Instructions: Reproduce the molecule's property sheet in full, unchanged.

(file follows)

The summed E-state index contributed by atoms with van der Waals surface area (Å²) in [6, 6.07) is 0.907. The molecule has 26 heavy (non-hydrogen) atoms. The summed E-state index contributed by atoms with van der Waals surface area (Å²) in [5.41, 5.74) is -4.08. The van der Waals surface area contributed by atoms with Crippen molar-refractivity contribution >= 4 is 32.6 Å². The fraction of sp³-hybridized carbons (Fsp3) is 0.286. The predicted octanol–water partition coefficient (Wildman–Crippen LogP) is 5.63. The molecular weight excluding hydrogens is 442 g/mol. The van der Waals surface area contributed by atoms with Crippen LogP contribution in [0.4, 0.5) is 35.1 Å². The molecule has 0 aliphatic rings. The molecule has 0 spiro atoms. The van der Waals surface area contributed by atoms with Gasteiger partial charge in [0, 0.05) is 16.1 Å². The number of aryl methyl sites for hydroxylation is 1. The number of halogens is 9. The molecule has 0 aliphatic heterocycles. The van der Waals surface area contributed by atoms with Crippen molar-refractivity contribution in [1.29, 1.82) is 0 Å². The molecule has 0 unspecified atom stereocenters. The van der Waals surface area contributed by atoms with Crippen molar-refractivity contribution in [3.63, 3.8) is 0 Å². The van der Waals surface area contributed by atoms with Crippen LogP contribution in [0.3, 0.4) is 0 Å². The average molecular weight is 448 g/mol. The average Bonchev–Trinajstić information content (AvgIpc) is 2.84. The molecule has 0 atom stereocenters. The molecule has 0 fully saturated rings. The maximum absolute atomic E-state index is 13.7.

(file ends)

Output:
The summed E-state index contributed by atoms with van der Waals surface area (Å²) in [6, 6.07) is 0.907. The molecule has 26 heavy (non-hydrogen) atoms. The summed E-state index contributed by atoms with van der Waals surface area (Å²) in [5.41, 5.74) is -4.08. The van der Waals surface area contributed by atoms with Crippen molar-refractivity contribution >= 4 is 32.6 Å². The fraction of sp³-hybridized carbons (Fsp3) is 0.286. The predicted octanol–water partition coefficient (Wildman–Crippen LogP) is 5.63. The molecular weight excluding hydrogens is 442 g/mol. The van der Waals surface area contributed by atoms with Crippen LogP contribution in [0.4, 0.5) is 35.1 Å². The molecule has 0 aliphatic rings. The molecule has 0 spiro atoms. The van der Waals surface area contributed by atoms with Gasteiger partial charge in [0, 0.05) is 16.1 Å². The number of aryl methyl sites for hydroxylation is 1. The number of halogens is 9. The molecule has 0 aliphatic heterocycles. The van der Waals surface area contributed by atoms with Crippen molar-refractivity contribution in [1.29, 1.82) is 0 Å². The molecule has 0 unspecified atom stereocenters. The van der Waals surface area contributed by atoms with Crippen molar-refractivity contribution in [3.63, 3.8) is 0 Å². The van der Waals surface area contributed by atoms with Crippen LogP contribution in [0.3, 0.4) is 0 Å². The average molecular weight is 448 g/mol. The average Bonchev–Trinajstić information content (AvgIpc) is 2.84. The molecule has 0 atom stereocenters. The molecule has 0 fully saturated rings. The maximum absolute atomic E-state index is 13.7.